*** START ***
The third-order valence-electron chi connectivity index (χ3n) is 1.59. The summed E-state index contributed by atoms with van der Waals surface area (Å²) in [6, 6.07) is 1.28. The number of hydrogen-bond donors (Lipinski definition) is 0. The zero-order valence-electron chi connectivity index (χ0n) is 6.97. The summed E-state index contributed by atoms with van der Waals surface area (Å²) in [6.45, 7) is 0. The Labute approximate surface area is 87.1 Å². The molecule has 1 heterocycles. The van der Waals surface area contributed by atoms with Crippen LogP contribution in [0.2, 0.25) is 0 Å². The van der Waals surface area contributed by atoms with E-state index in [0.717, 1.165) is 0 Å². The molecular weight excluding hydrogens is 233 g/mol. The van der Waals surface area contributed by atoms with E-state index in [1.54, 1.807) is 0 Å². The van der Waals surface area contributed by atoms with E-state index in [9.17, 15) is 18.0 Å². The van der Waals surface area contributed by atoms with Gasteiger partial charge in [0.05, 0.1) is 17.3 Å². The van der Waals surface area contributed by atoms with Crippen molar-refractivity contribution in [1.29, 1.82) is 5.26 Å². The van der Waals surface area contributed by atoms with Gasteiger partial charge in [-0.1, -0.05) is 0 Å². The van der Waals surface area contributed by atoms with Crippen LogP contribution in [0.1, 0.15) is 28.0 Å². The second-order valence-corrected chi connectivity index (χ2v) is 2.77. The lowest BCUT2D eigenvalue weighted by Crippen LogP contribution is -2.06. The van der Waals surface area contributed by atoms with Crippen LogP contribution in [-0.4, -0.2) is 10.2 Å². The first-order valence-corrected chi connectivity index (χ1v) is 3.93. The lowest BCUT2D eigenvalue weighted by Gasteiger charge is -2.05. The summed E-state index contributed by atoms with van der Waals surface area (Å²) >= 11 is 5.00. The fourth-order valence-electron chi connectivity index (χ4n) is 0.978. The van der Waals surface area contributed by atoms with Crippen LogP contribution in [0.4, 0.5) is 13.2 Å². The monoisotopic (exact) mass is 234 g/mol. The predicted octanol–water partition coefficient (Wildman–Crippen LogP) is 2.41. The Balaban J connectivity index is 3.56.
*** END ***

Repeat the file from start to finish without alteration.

The third-order valence-electron chi connectivity index (χ3n) is 1.59. The summed E-state index contributed by atoms with van der Waals surface area (Å²) in [6, 6.07) is 1.28. The number of hydrogen-bond donors (Lipinski definition) is 0. The zero-order valence-electron chi connectivity index (χ0n) is 6.97. The summed E-state index contributed by atoms with van der Waals surface area (Å²) in [6.45, 7) is 0. The Labute approximate surface area is 87.1 Å². The molecule has 1 heterocycles. The van der Waals surface area contributed by atoms with Crippen LogP contribution in [0.2, 0.25) is 0 Å². The van der Waals surface area contributed by atoms with E-state index in [0.717, 1.165) is 0 Å². The molecular weight excluding hydrogens is 233 g/mol. The van der Waals surface area contributed by atoms with E-state index in [1.54, 1.807) is 0 Å². The van der Waals surface area contributed by atoms with E-state index in [9.17, 15) is 18.0 Å². The van der Waals surface area contributed by atoms with Gasteiger partial charge in [0.05, 0.1) is 17.3 Å². The van der Waals surface area contributed by atoms with Crippen molar-refractivity contribution in [1.29, 1.82) is 5.26 Å². The van der Waals surface area contributed by atoms with Gasteiger partial charge in [-0.1, -0.05) is 0 Å². The van der Waals surface area contributed by atoms with Crippen LogP contribution in [0.1, 0.15) is 28.0 Å². The second-order valence-corrected chi connectivity index (χ2v) is 2.77. The lowest BCUT2D eigenvalue weighted by Crippen LogP contribution is -2.06. The van der Waals surface area contributed by atoms with Crippen LogP contribution in [-0.4, -0.2) is 10.2 Å². The first-order valence-corrected chi connectivity index (χ1v) is 3.93. The lowest BCUT2D eigenvalue weighted by Gasteiger charge is -2.05. The summed E-state index contributed by atoms with van der Waals surface area (Å²) >= 11 is 5.00. The fourth-order valence-electron chi connectivity index (χ4n) is 0.978. The van der Waals surface area contributed by atoms with Crippen LogP contribution in [0.4, 0.5) is 13.2 Å². The monoisotopic (exact) mass is 234 g/mol. The predicted octanol–water partition coefficient (Wildman–Crippen LogP) is 2.41. The Balaban J connectivity index is 3.56.